# Looping in R

## What is a loop?

Process of iteration:

• automating a certain multi step process by organizing sequences of actions (‘batch’ processes)
• grouping the parts in need of repetition

### When do you know you need a loop?

#### -> When you seem to be repeating the same code.

Let’s have a look at some data and code:

air.data <- airquality
head(air.data)
##   Ozone Solar.R Wind Temp Month Day
## 1    41     190  7.4   67     5   1
## 2    36     118  8.0   72     5   2
## 3    12     149 12.6   74     5   3
## 4    18     313 11.5   62     5   4
## 5    NA      NA 14.3   56     5   5
## 6    28      NA 14.9   66     5   6

Say I wanted to calculate the mean of each column in the air.data data.frame. When I first started coding I would have probably done something like this:

mean.1 <- mean(air.data[,1], na.rm = T)
mean.2 <- mean(air.data[,2], na.rm = T)
mean.3 <- mean(air.data[,3], na.rm = T)
mean.4 <- mean(air.data[,4], na.rm = T)
mean.5 <- mean(air.data[,5], na.rm = T)
mean.6 <- mean(air.data[,1], na.rm = T)

means <- c(mean.1, mean.2, mean.3, mean.4, mean.4, mean.6)

means
##   42.129310 185.931507   9.957516  77.882353  77.882353  42.129310

## Types of loops

• for loops: Loops that execute for a prescribed number of times.
• controlled by a counter or an index
• incremented at each iteration cycle
• while or repeat loops: Loops based on the onset and verification of a logical condition (for example, the value of a control variable)
• tested at the start (while) or at the end (repeat) of the loop construct. ## for loops

for loops are used when the number of iterations required can be defined: eg iterating a calculation across each row of a data.frame. General construct of a for loop:

for (val in sequence) {
statement
}

Say we wanted to scale and center each variable in the air.data dataset. We can iterate the process over of each column of the dataframe in a number of ways.

#### 1. We can use numeric indices:

for(i in 1:ncol(air.data)){
air.data[,i] <- scale(air.data[,i], scale = T, center = T)
}

head(air.data)    
##         Ozone     Solar.R       Wind       Temp     Month       Day
## 1 -0.03423409  0.04517615 -0.7259482 -1.1497140 -1.407294 -1.670019
## 2 -0.18580489 -0.75430487 -0.5556388 -0.6214670 -1.407294 -1.557210
## 3 -0.91334473 -0.41008388  0.7500660 -0.4101682 -1.407294 -1.444401
## 4 -0.73145977  1.41095624  0.4378323 -1.6779609 -1.407294 -1.331592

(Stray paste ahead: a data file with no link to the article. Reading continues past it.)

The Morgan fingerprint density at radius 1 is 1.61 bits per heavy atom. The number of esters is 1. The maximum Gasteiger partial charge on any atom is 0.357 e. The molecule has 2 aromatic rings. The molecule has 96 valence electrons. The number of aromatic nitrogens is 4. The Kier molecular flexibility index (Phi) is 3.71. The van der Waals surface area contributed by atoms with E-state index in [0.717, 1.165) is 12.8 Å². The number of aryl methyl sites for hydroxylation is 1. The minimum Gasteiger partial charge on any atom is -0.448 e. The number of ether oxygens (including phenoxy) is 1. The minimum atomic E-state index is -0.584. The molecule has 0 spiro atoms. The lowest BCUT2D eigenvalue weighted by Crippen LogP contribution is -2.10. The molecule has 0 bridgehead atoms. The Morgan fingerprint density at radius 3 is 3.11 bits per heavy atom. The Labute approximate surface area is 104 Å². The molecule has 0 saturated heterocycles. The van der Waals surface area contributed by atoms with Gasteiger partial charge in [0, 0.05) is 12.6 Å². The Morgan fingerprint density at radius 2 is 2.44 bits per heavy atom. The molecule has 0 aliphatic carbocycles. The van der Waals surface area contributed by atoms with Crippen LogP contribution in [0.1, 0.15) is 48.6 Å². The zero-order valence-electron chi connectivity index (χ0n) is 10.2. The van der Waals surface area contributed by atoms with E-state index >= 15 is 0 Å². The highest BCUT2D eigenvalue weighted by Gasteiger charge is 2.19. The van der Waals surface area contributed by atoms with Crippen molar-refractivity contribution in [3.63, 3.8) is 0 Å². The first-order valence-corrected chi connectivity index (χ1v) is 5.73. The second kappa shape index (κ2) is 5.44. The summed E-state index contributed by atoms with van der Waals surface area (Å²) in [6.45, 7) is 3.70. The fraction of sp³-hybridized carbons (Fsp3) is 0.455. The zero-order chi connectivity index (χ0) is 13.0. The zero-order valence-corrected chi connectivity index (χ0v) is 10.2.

## 5          NA          NA  1.2326091 -2.3118573 -1.407294 -1.218782
## 6 -0.42831817          NA  1.4029185 -1.2553634 -1.407294 -1.105973

#### 2. We can use character indices:

for(var in names(air.data)){
air.data[,var] <- scale(air.data[,var], scale = T, center = T)
}

head(air.data)
##         Ozone     Solar.R       Wind       Temp     Month       Day
## 1 -0.03423409  0.04517615 -0.7259482 -1.1497140 -1.407294 -1.670019
## 2 -0.18580489 -0.75430487 -0.5556388 -0.6214670 -1.407294 -1.557210
## 3 -0.91334473 -0.41008388  0.7500660 -0.4101682 -1.407294 -1.444401
## 4 -0.73145977  1.41095624  0.4378323 -1.6779609 -1.407294 -1.331592
## 5          NA          NA  1.2326091 -2.3118573 -1.407294 -1.218782
## 6 -0.42831817          NA  1.4029185 -1.2553634 -1.407294 -1.105973

## while loops

while loops can be used when the exact number of iterations is not known a priori, for example when calculating the convergence of a cost function. General construct of a while loop:

while (test_expression) {
statement
}

Example of a while loop

i <- 1

while (i < 6) {
print(i)
i = i+1
}
##  1
##  2
##  3
##  4
##  5

### nested loops

We can even nest loops within loops.

mat = matrix(nrow=5, ncol=5) # create a 30 x 30 matrix (of 30 rows and 30 columns)

for(i in 1:nrow(mat))  # for each row
{
for(j in 1:ncol(mat)) # for each column
{
mat[i,j] = i*j     # assign values based on position: product of two indexes
}
}

i iterates over each row while j interates over each column. What have we made? The all too familiar multiplication table!

mat
##      [,1] [,2] [,3] [,4] [,5]
## [1,]    1    2    3    4    5
## [2,]    2    4    6    8   10
## [3,]    3    6    9   12   15
## [4,]    4    8   12   16   20
## [5,]    5   10   15   20   25

## collecting the output of loops

### individual values

Individual values can be collected in a named vector by combining functions c() and setNames().

For example we could collect the means of each column of the air.data data.frame in a vector.

mu <- NULL

for(var in names(air.data)){
mu <- c(mu, setNames(mean(air.data[,var], na.rm = T), var))
}

mu
##      Ozone    Solar.R       Wind       Temp      Month        Day
##  42.129310 185.931507   9.957516  77.882353   6.993464  15.803922

### vectors

Vectors of the same size can be collected in a data.frame.

In the scaling example before we were iterating through the air.data data.frame and overwriting the original values. But what if we wanted to retain the original data. We then need to collect the outputs in a new data.frame.

require(dplyr)

scaled_data <- NULL

for(var in names(air.data)){

scaled_data <- cbind(scaled_data,
scale(air.data[,var],
scale = T,
center = T))
}

# convert to data.frame and name
scaled_data <- as.data.frame(scaled_data) %>% setNames(names(air.data))

head(scaled_data)
##         Ozone     Solar.R       Wind       Temp     Month       Day
## 1 -0.03423409  0.04517615 -0.7259482 -1.1497140 -1.407294 -1.670019
## 2 -0.18580489 -0.75430487 -0.5556388 -0.6214670 -1.407294 -1.557210
## 3 -0.91334473 -0.41008388  0.7500660 -0.4101682 -1.407294 -1.444401
## 4 -0.73145977  1.41095624  0.4378323 -1.6779609 -1.407294 -1.331592
## 5          NA          NA  1.2326091 -2.3118573 -1.407294 -1.218782
## 6 -0.42831817          NA  1.4029185 -1.2553634 -1.407294 -1.105973

### other

more complex outputs can be collected in lists. For example, say we wanted to fit a linear model with "Ozone" as the response variable and each of the other variables as single predictors. We can loop the process and collect the outputs of the lm() function in a list.